The basket finally got watered properly today. I have been thinking of a simple way of doing so, for the last few days. A way which wouldn’t need any of us to climb the tree. I went to Harsha Seeds, a shop in Yelahanka Old Town in the morning. Got this pump:
It is a 1.5 litre pressure pump. Using the lever on the top, first one pumps pressure and then one presses the button right above the handle and “SWOOSH…” the water rushes out of the nozzle. The nozzle has a regulator, which one can use to put the pressure pump on a spray mode or a shoot mode, very similar to the barber’s spray can. One, pumps pressure, points it up and presses the button. The water reaches all the way to the basket.
That is Rashmi, watering the tomatoes and spinach in the basket.
It works for now. But as a long-term solution to the problem, I am not happy at all. Maybe I will connect the nozzle to a shower-faced water-hose. The water-hose could then remain connected to the basket and the tree. Whoever is trying to water the basket, just needs to connect the nozzle of the pressure pump to the water-hose and hopefully the water should flow all the way up. That model maybe would work for baskets which are higher up on the tree.
Shooting water up from the ground only works for baskets as high as this one (which is not very high).
On Sunday Sowmya, Rashmi and I had gone to the Yelahanka old town market to buy two baskets and fifteen meters of rope. The idea (which I have been hinting at across the last week) was to build a small unit to easily grow vegetables on trees. Well we haven’t fixed the “easily” part yet and the unit has to get a whole lot more intelligent, but the first attempt at one went up in the air today. On Thursday each team/country paints their baskets in the colours of a flag which they will design and will start sending more baskets up in the air.
OK, so first some pictures of the unit and then more rambling about it. Here it is, on a tree in front of our school:
Will describe the process of getting the basket up there in another post, for now, some more thoughts about the unit to “grow vegetables on trees” 🙂
Why (grow vegetables on trees)?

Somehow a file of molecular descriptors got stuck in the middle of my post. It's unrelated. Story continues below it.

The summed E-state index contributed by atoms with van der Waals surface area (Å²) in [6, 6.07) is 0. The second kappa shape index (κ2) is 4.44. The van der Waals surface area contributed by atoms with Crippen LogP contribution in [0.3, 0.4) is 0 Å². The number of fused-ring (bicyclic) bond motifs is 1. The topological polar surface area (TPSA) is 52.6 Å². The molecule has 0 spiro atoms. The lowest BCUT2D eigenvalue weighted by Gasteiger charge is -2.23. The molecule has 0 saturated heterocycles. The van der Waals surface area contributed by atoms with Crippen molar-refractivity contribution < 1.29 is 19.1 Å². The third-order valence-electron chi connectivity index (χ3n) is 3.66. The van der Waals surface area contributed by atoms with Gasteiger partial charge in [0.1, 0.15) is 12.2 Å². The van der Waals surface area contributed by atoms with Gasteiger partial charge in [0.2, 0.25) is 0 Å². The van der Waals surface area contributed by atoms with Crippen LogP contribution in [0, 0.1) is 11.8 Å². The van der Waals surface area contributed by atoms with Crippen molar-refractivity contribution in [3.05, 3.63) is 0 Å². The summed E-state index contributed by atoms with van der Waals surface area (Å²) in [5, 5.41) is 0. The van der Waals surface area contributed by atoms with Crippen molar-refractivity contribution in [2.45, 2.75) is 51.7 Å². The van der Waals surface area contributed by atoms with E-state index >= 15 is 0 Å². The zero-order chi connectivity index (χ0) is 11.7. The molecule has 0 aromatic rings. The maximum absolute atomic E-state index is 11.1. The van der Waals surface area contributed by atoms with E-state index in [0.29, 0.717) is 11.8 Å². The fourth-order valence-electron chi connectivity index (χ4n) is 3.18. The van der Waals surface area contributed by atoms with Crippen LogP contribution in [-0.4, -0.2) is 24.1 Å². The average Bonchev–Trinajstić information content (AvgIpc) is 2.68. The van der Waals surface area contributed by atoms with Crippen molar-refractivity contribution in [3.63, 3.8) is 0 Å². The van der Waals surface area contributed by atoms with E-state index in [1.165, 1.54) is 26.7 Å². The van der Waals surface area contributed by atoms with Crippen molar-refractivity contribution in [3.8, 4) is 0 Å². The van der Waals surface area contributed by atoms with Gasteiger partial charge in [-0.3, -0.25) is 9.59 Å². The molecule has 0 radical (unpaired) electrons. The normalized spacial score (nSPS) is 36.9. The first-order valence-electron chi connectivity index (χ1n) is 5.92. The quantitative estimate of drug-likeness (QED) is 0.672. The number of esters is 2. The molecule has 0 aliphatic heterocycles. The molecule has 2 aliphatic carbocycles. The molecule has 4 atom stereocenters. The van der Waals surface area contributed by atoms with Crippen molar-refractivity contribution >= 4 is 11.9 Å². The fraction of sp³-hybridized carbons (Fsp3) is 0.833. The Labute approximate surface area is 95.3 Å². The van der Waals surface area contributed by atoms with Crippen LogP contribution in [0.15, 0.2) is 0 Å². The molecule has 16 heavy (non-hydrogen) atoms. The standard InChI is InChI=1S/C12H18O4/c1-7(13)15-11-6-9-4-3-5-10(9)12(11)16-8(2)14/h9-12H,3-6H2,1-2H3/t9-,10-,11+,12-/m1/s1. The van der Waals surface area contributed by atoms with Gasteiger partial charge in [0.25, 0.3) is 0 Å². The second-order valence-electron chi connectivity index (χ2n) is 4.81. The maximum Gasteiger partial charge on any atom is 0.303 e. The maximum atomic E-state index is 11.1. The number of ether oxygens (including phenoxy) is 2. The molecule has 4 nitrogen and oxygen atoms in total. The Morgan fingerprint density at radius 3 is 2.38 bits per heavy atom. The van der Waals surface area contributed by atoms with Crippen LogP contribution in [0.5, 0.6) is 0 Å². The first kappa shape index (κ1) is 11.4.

- Trees are an increasingly scarce urban resource. Besides having “abstract” environmental or ecological value, I think trees need to be perceived to be playing a part in our short-term survival strategy. Making them a part of our food chain is one way. Growing vegetables on trees in public spaces and then, in turn, making this food available and accessible to various communities could do that. I think politically it would be very difficult for the municipality of any city to destroy a survival mechanism of any sufficiently large community. There will be scandal 🙂
- Tree-top space is about the safest public space available to grow vegetables. If one can develop intelligent mechanisms to water, maintain and protect (from monkeys, birds, vandals) these units then this could really be a scalable model of urban farming, sustaining maybe a huge number of people.
- We need ways to express our claim on public spaces around us and use them for communal and public objectives. The outdoors are ours to plug ourselves into.
Any more good reasons to do this? Haven’t thought of them yet. Yes, as an artist, I quite fancy hanging the next basket fastened with transparent/invisible fish-rope and create an illusion of food growing in the middle of nowhere. Wonder if that will work out?
More pictures in another post.
Urban Farming Jam 4 (UFJ 4) is on Thursday 5:30 p.m. The plan this week is to think more about the country which each of us have founded, define a flag and some plans for the expansion of territory.
After each of us have designed a flag for our countries we will be painting our Tree Farming Baskets with those colours. The Tree Farming Basket is a young evolving mechanism to be able to grow vegetables in baskets hung from tree branches. Initially the mechanism will be pretty primitive but it should get more intelligent across the next few weeks. Maybe some of you could share some ideas!
Today, tomorrow and the day after, I will be doing the first few trials of the Tree Farming Basket. Will post updates.
On Fridays, across the next few weeks, Sakshita, Sadhivi and Rutika will be working on a new effort to plant a tulsi (basil) plant at every tea-shop in Yelahanka (http://cityspinning.org/2008/02/09/a-tulsi-basil-plant-at-each-tea-st…). This Friday we sill seek out another tea stall to plant a tulsi (basil) plant.
The facebook group for CitySpinning is at: http://www.facebook.com/group.php?gid=20001366776. Do join, it can be a good way for posting events, etc. Facebook is under all of our skins anyway 🙂